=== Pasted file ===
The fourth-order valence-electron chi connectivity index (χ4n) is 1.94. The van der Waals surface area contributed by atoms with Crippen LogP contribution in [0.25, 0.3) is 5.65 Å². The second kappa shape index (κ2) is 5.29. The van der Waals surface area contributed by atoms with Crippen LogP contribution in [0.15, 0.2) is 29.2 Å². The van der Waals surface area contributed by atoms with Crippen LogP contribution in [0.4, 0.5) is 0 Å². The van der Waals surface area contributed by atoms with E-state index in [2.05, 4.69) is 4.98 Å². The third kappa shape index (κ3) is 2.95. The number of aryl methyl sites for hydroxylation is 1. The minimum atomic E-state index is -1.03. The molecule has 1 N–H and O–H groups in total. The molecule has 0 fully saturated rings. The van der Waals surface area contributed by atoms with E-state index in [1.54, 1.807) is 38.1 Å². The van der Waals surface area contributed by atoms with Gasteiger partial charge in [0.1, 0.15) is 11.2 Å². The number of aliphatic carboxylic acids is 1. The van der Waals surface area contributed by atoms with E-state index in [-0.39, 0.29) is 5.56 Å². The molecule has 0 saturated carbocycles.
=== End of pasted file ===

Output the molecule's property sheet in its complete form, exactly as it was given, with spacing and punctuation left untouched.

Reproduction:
The fourth-order valence-electron chi connectivity index (χ4n) is 1.94. The van der Waals surface area contributed by atoms with Crippen LogP contribution in [0.25, 0.3) is 5.65 Å². The second kappa shape index (κ2) is 5.29. The van der Waals surface area contributed by atoms with Crippen LogP contribution in [0.15, 0.2) is 29.2 Å². The van der Waals surface area contributed by atoms with Crippen LogP contribution in [0.4, 0.5) is 0 Å². The van der Waals surface area contributed by atoms with E-state index in [2.05, 4.69) is 4.98 Å². The third kappa shape index (κ3) is 2.95. The number of aryl methyl sites for hydroxylation is 1. The minimum atomic E-state index is -1.03. The molecule has 1 N–H and O–H groups in total. The molecule has 0 fully saturated rings. The van der Waals surface area contributed by atoms with E-state index in [1.54, 1.807) is 38.1 Å². The van der Waals surface area contributed by atoms with Gasteiger partial charge in [0.1, 0.15) is 11.2 Å². The number of aliphatic carboxylic acids is 1. The van der Waals surface area contributed by atoms with E-state index in [-0.39, 0.29) is 5.56 Å². The molecule has 0 saturated carbocycles.